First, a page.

The YMCA’s Chief Executive Officer Adam J. Cook was energized by the support, saying, “The RACP funding will benefit the early education center in so many ways.  We look forward to not only impacting children and families in a holistic approach but using symbiotic relationships to continue to grow the economy of our area. We are grateful for the funding and look forward to the future of the center.”

The YMCA recently signed a 30-year lease with Grove City Area School District to repurpose a former elementary school into the Early Education Center.  The center will increase childcare in the area and also improve medical and educational resources for children and families.   Currently the Early Education Center services more than 100 families but with improvements and staffing we would be able to reduce the wait list to a maximum capacity of 245 families.  The new facility will create a minimum of 14 new jobs in the area.

“This grant will build on the community’s investment in our children, and Rep. Bonner and I are so pleased to grow this investment in the future of Grove City,” Brooks said.  

This funding was awarded under the Redevelopment Assistance Capital Program (RACP).

 

CONTACT:  Diane McNaughton, Brooks’ Office                   (717) 303-8320                          dmmcnaughton@pasen.gov

McKeever Environmental Learning Center to Get a New Lease on Life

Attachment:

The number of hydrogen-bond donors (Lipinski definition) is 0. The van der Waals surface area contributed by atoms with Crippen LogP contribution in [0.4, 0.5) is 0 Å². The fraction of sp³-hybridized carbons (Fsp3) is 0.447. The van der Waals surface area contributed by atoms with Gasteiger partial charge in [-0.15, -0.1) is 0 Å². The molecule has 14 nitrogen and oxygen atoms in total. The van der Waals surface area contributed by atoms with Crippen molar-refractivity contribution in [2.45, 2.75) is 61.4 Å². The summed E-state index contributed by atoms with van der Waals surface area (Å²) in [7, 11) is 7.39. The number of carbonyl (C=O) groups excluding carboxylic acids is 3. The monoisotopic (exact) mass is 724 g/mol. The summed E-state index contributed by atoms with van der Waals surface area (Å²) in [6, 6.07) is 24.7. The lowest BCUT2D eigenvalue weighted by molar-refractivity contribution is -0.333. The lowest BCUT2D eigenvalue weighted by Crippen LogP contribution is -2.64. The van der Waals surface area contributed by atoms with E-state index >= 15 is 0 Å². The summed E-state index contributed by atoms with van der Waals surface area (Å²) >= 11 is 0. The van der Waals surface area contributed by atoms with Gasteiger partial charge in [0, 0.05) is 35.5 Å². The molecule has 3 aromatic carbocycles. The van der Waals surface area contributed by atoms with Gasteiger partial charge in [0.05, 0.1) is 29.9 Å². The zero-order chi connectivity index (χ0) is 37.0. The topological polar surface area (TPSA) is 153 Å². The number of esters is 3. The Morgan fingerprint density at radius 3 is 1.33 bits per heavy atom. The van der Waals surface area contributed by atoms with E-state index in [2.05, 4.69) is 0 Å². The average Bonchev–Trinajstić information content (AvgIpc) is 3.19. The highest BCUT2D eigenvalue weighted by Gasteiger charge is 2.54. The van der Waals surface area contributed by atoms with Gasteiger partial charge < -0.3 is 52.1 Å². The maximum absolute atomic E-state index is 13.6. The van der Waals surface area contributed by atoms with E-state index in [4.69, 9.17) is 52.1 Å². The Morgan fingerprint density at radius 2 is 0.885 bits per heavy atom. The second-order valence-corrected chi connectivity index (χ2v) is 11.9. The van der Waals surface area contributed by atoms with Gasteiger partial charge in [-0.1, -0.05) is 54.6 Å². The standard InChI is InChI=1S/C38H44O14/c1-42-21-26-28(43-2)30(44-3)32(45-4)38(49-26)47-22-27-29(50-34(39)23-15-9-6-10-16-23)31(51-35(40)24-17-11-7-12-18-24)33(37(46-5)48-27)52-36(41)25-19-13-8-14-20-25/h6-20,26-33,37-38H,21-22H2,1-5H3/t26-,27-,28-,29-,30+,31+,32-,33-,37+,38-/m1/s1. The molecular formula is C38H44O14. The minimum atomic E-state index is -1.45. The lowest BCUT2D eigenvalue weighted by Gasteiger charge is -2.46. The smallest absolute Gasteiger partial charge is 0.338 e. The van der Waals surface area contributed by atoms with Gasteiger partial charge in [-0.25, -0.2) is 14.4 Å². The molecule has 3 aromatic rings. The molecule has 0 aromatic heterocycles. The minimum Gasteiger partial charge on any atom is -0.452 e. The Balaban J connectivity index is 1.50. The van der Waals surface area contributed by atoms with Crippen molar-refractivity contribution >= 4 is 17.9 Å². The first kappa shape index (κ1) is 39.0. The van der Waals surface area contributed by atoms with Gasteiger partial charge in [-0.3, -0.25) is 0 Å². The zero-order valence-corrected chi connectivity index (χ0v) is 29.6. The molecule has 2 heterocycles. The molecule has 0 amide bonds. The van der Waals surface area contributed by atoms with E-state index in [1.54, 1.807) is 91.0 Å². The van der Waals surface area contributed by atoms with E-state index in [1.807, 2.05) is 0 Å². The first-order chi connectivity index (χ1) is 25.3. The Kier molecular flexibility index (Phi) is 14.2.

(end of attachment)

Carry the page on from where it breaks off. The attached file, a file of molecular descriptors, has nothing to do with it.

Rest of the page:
Public Invited to Informational Meeting April 28

HARRISBURG (April 19, 2022) The educational offerings of the popular McKeever Environmental Learning Center, closed in 2017, will get a new lease on life when the property is transferred to the Bureau of Forestry in the state Department of Conservation and Natural Resources (DCNR) and become part of Clear Creek State Forest, Sen. Michele Brooks announced today in conjunction with DCNR.

The property’s official new name will be McKeever Center/Clear Creek State Forest.

DCNR, the Bureau of Forestry and Sen. Brooks are inviting the community to a public meeting, where they will have the opportunity to give their input, as well as discuss and review ideas for the reopening of McKeever. The meeting will be held at 6 p.m. on Thursday, April 28 at the Emmanuel Christian Church, 4495 Greenville Sandy Lake Road, Stoneboro. 

Through this partnership, McKeever, spanning more than 190 wooded acres, will carry on the vision of its founders.  It will once again be the site of educational workshops and programs for schoolchildren, forest landowners and the general public, Brooks said. Once again, the McKeever trails system will be open to local residents and tourists, and its auditorium will again be available for organizations to use.

The environmental learning center was established in the early 1970’s through the vision and foresight of local property and business owners —-including Dr. William DeCoudres, Richard Freni, Harold McQuiston, and Turner Craig –. and was ultimately named after state soil conservationist Ivan McKeever. The vision of these founders will grow as McKeever offers new programs and opportunities, including working with local first responders on wildland firefighting and search and rescue, as well as offering trails that are accessible to those with disabilities.